The Bridge

I recently visited the town of Spoleto, with the rest of the community. After touring the city itself we hiked up the MonteLuco beside it to have lunch beside a Franciscan convent that goes back to St Francis himself.

Reaching the castle at the top of Spoleto (the city is on a hill), MonteLuco is right in front of you but a gorge drops down several hundred feet between the two. A huge, thirteenth century aqueduct breaks this valley square down the middle with a certain antique beauty. Thousands, perhaps millions, of bricks are pilled one on top of each other, making 9 square columns connected by arches of varying sizes atop and a few half-removed arches near the bottom. This is the only way across.

Vertigo almost overcame me as a peered straight down at the dry riverbed from the bridge, appropriately named the “bridge of towers.” Several brothers tried throwing snowballs or other small objects off to count the time they took to hit the ground. Walking on the lower of the two old aqueduct paths, we could only see one side; one arched window in the middle breaks that side’s monotony of bricks but it is broken even clearer a few feet later with a little 80-year-old shrine to Mary.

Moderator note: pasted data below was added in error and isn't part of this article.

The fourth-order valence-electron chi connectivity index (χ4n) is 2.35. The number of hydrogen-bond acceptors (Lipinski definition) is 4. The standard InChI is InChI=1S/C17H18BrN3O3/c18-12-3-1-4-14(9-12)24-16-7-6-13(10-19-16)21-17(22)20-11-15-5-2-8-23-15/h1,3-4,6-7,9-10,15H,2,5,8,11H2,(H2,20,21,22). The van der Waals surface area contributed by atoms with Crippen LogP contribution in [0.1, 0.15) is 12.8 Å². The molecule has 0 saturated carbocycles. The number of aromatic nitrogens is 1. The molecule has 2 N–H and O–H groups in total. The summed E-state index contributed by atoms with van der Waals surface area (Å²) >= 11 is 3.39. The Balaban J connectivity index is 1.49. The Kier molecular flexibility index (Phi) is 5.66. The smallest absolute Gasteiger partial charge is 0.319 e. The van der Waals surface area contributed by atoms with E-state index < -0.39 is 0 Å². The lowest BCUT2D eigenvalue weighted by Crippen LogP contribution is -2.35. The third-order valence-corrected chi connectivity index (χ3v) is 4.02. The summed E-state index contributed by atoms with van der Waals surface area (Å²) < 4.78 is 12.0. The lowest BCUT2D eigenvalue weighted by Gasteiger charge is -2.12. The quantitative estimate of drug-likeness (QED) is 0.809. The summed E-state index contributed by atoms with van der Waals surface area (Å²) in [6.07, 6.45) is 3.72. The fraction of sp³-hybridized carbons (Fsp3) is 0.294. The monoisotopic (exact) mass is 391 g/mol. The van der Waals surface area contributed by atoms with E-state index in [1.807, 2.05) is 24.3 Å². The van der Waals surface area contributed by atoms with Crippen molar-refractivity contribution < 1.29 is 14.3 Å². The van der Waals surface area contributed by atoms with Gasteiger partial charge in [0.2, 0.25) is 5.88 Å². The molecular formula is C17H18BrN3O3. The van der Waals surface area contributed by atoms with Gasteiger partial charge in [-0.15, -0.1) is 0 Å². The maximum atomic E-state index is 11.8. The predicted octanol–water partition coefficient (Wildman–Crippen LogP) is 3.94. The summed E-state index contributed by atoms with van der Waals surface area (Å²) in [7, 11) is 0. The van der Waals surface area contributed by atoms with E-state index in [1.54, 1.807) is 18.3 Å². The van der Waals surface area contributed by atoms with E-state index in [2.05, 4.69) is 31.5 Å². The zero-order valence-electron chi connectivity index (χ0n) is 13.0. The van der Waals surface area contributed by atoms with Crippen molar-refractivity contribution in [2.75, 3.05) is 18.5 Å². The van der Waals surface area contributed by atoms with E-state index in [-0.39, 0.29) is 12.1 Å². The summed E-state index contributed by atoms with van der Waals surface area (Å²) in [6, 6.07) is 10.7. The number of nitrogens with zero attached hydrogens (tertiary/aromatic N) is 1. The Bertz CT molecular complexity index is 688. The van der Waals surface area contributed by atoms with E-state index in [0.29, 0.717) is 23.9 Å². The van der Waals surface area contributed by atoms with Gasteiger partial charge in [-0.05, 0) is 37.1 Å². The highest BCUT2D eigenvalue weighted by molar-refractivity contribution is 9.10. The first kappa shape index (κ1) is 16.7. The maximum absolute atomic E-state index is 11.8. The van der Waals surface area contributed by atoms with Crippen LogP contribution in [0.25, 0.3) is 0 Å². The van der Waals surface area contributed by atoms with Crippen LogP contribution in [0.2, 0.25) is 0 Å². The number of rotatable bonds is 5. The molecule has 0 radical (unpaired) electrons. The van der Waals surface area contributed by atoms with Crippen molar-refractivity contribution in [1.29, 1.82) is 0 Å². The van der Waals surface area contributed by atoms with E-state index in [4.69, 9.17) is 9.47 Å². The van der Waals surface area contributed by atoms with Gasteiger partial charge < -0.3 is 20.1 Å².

When I first looked at this structure I was rather cautious to cross – bricks make a good house to last 100 years but I am looking at a tower that is straight up, a few hundred feet high and was build 700 years ago – however, the trip across was completely safe and secure.

This bridge can, in a way, be an analogy for the religious life in the Church. At first the whole idea of religious life seems so impossible, so improbable but as each faithful religious builds upon the religious before him, we have a huge tower. Each tower is its own size and the arch on either side is a different size, but they all hold up. Religious life will always be a contradiction manifesting the world to come but we religious can walk safely across this seemingly implausible bridge.

The Legion may seem like something new but it is only new because we have received and live out the entire heritage of religious in the Church. Likewise, any Christian can be supported and renewed by the Church’s inheritance.

About Fr Matthew P. Schneider, LC

In 2001, I traveled from Calgary, Canada to join the Legion. Since then I’ve been all over North America and spent some time in Rome. I currently reside in Washington doing a bunch of writing and taking care of the community while studying my Licentiate in Theology (between Masters and Doctorate). I’m most well-known on Instagram and Twitter where I have about 6,500 and 40,000 followers respectively.
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One Response to The Bridge

  1. Francois M-D says:

    «Religious life will always be a contradiction manifesting the world to come but we religious can walk safely across this seemingly implausible bridge.»

    Simply beautiful.

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